The defense and aerospace industries are warning that the U.S. will lose 1 million jobs and $59.4 billion in wages and salaries tied to the their businesses if Congress’ supercommittee fails and automatic cuts are imposed.
The Aerospace Industries Association — a trade group which represents Lockheed Martin Corp., Boeing Co. and Northrop Grumman Corp. — plans to use the figures in its lobbying campaign to persuade lawmakers to avoid a scenario in which the defense budget could be cut by $1 trillion over the next decade, according to AIA spokesman Chip Sheller.
The figures come from a report prepared for the AIA by Stephen Fuller, director of the Center for Regional Analysis at George Mason University in Fairfax, Virginia, and Economic Modeling Specialists Inc., a data analysis firm based in Moscow, Idaho.
The “study shows the dramatic and devastating impact these cuts would have, not only on our industry but on the economy at large,” AIA president Marion Blakey said today in a prepared statement.
The House Armed Services Committee plans to hold a hearing tomorrow on the impact of planned and potential defense spending reductions. Fuller is scheduled to be on a panel of economists testifying.
The Pentagon already faces roughly $450 billion in budget cuts over the next decade as a result of White House directives and the budget control act that President Barack Obama signed into law Aug. 2.
A special congressional committee has been tasked with finding $1.5 trillion in budget cuts. If Congress fails to act on cuts identified by the panel, the budget law requires an automatic reduction of an additional $500 billion in defense spending, not including interest. Those cuts would start taking effect in fiscal 2013.
The AIA’s analysis lumped together the impact of the $450 billion in cuts already planned plus the additional $500 billion that may be imposed. The report didn’t break out the incremental impact of the two elements, according to a summary of the findings.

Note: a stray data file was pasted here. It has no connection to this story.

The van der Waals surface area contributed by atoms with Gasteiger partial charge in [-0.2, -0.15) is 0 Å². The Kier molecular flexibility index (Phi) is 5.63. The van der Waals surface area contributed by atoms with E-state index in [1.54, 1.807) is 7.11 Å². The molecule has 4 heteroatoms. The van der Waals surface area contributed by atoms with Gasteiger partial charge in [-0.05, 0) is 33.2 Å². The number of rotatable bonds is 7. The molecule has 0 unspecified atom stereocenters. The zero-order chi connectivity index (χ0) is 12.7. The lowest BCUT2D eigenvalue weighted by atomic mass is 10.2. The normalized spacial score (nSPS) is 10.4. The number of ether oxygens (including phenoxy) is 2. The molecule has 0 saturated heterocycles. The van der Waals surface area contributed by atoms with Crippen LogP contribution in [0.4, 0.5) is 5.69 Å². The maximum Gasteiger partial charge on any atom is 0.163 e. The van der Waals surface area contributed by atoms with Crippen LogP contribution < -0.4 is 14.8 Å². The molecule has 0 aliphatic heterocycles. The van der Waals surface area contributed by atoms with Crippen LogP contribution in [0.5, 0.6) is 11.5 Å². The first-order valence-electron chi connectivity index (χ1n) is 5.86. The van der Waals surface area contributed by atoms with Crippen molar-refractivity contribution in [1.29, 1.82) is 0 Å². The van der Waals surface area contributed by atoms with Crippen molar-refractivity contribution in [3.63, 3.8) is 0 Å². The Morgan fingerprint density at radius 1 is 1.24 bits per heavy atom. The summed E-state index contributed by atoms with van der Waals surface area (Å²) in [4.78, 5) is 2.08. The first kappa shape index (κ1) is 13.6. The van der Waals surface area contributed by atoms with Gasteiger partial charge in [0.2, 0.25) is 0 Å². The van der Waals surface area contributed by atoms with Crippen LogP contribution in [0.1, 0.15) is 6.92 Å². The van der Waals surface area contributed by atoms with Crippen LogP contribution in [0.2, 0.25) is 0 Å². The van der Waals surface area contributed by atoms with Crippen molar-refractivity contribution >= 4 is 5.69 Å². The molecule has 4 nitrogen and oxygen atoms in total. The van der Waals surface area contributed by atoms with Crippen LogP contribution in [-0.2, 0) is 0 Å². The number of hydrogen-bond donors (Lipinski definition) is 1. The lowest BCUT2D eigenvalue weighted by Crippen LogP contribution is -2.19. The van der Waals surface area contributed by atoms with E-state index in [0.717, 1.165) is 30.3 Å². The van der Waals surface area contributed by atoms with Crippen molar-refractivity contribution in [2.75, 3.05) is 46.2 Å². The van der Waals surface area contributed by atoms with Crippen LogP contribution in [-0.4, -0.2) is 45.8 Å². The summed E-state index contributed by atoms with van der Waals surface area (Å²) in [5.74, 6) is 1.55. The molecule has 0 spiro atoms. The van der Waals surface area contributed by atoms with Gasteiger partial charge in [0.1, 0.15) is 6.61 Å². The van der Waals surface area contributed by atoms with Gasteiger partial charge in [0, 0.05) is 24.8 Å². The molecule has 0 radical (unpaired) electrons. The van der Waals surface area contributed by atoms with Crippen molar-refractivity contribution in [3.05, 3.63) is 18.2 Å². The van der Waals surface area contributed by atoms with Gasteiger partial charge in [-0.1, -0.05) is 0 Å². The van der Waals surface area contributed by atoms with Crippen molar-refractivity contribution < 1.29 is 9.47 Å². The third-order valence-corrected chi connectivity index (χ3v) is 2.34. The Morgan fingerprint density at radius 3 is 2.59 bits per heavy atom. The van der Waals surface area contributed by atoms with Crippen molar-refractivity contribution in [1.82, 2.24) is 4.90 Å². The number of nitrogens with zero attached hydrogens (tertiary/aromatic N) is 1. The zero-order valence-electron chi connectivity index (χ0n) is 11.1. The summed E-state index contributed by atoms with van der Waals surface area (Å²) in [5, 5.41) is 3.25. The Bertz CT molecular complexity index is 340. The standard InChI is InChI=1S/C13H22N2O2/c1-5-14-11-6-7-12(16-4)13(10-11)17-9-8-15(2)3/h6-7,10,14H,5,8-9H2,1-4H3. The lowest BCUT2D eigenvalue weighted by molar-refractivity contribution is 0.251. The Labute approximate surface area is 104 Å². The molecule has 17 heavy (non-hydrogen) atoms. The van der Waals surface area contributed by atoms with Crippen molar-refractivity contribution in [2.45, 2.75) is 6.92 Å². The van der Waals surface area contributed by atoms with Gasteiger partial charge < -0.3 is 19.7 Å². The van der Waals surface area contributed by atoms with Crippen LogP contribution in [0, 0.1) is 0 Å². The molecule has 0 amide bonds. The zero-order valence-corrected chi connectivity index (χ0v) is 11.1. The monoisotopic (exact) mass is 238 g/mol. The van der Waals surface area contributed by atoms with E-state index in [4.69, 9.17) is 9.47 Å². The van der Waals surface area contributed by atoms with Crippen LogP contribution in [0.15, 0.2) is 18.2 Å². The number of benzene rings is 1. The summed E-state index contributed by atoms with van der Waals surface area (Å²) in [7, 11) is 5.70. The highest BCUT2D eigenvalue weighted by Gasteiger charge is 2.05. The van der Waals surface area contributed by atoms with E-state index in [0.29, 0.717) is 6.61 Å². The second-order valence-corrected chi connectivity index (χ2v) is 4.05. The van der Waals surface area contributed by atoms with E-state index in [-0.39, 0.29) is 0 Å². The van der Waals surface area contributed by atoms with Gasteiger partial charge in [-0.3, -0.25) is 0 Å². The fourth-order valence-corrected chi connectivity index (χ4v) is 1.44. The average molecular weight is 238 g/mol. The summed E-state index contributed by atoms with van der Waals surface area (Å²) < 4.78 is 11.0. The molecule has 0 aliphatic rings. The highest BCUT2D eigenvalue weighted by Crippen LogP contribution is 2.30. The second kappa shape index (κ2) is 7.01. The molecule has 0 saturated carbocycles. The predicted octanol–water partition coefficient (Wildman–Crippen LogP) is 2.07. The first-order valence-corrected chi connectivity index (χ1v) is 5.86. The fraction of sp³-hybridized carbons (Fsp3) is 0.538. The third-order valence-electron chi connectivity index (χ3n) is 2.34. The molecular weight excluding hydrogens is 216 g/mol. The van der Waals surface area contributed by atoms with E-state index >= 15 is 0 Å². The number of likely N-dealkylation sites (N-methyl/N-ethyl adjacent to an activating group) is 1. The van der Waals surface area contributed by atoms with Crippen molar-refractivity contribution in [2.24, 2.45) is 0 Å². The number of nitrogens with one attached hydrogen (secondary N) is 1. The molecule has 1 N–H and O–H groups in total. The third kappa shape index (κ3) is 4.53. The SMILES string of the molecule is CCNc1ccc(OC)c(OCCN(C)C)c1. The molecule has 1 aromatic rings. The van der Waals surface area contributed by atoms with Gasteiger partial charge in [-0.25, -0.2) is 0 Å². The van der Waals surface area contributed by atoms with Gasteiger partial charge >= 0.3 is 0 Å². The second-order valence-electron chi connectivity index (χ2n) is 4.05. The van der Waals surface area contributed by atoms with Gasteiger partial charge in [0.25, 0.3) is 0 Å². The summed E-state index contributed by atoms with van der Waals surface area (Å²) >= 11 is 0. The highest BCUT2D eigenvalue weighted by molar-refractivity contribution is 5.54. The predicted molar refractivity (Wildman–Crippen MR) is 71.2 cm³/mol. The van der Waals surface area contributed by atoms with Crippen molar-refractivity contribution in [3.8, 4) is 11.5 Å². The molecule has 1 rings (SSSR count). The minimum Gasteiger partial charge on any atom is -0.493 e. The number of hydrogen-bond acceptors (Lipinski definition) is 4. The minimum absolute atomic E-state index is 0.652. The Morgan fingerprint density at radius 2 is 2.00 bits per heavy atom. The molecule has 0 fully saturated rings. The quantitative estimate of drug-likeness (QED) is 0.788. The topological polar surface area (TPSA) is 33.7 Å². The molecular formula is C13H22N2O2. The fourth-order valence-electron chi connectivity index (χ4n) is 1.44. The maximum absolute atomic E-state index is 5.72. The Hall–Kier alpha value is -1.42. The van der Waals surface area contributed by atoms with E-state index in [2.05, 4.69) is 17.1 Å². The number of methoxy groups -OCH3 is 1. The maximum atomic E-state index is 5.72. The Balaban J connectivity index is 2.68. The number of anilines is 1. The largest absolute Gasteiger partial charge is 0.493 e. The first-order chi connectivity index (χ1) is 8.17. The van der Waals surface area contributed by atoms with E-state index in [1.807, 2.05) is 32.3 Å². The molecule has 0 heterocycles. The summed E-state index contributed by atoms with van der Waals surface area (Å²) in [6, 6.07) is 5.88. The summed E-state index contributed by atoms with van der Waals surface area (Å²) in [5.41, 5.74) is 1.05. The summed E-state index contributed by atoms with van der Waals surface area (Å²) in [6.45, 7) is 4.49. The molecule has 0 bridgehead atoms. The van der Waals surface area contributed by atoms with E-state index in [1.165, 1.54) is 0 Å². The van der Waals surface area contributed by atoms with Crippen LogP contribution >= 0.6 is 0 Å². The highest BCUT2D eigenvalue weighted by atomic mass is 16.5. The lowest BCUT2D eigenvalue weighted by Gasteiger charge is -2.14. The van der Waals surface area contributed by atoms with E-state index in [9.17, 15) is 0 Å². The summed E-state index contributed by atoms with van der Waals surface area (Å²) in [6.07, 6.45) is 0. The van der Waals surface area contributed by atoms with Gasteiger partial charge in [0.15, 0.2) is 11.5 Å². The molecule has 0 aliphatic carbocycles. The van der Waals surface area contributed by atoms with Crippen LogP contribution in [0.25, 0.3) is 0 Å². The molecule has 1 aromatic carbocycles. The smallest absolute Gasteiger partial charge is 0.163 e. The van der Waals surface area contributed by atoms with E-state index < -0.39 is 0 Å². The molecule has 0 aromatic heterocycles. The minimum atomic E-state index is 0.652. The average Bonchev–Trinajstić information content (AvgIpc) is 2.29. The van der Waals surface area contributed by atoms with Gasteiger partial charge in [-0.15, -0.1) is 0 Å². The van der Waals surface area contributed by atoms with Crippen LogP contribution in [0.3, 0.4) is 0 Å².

In fiscal 2013, Pentagon research and development and procurement accounts would be reduced by $45 billion if the automatic cuts take place, according to Fuller’s analysis. The analysis looked at 14 sub-sectors of the defense and aerospace industry and did not include the Pentagon’s operations and maintenance accounts.
A $45 billion reduction in defense spending in 2013 would cut the growth of the gross domestic product by 0.6 percent, according to Fuller.
“The 10-year defense budget cut will be felt in terms of layoffs starting in 2012, escalate and conclude by 2014,” Fuller said.
The U.S. employment base would lose about 1 million full- time jobs. About 325,745 of those would be lost directly or indirectly from the defense contractors. About 653,570 jobs, or 65 percent of all losses, would be caused by “induced spending effects generated” by the defense and aerospace industry “as a result of changes in payroll spending across all sectors of the economy,” according to Fuller.
The $45 billion in cuts would lead to $59.4 billion in wage and salary losses, Fuller said. The majority of those losses, or $48.4 billion, would occur outside of the military equipment supply chain in areas such as retail, construction, health and education as well as leisure and hospitality, according to Fuller.
Ten U.S. states would account for 58.5 percent of the job and income losses. California would lead with about 126,000 lost jobs, followed by Virginia with about 123,000, according to the analysis. The other eight states are Texas, Florida, Massachusetts, Maryland, Pennsylvania, Connecticut, Arizona and Missouri. The cuts in jobs are calculated proportionally to where those jobs currently are.
The economic impact of Defense Department spending reduction for military equipment “will significantly exceed the initial dollar value of these spending reductions as measured by lost jobs and personal income, reduced non-wage expenditures and a decreased rate of economic growth,” Fuller wrote in a summary of the research findings.
The report gives an “incomplete picture of the impacts of defense cuts,” said Kevin Brancato, a defense economist at Bloomberg Government, who read the report. “Much of the money not borrowed for defense will be spent in other sectors of the economy.”
Several key lawmakers have urged the supercommittee to avoid further cuts to the defense budget beyond the roughly $450 billion already planned and have raised alarm about the impact of the automatic cuts on military capabilities and the defense industrial base.
The leaders of the House and Senate Armed Services Committees have called for no more cuts in defense while Senator Daniel Inouye, the chairman of the Senate Appropriations panel, said that cutting defense more than already planned would be “detrimental” to national security. Defense Secretary Leon Panetta on multiple occasions said that automatic reductions would “devastating.”
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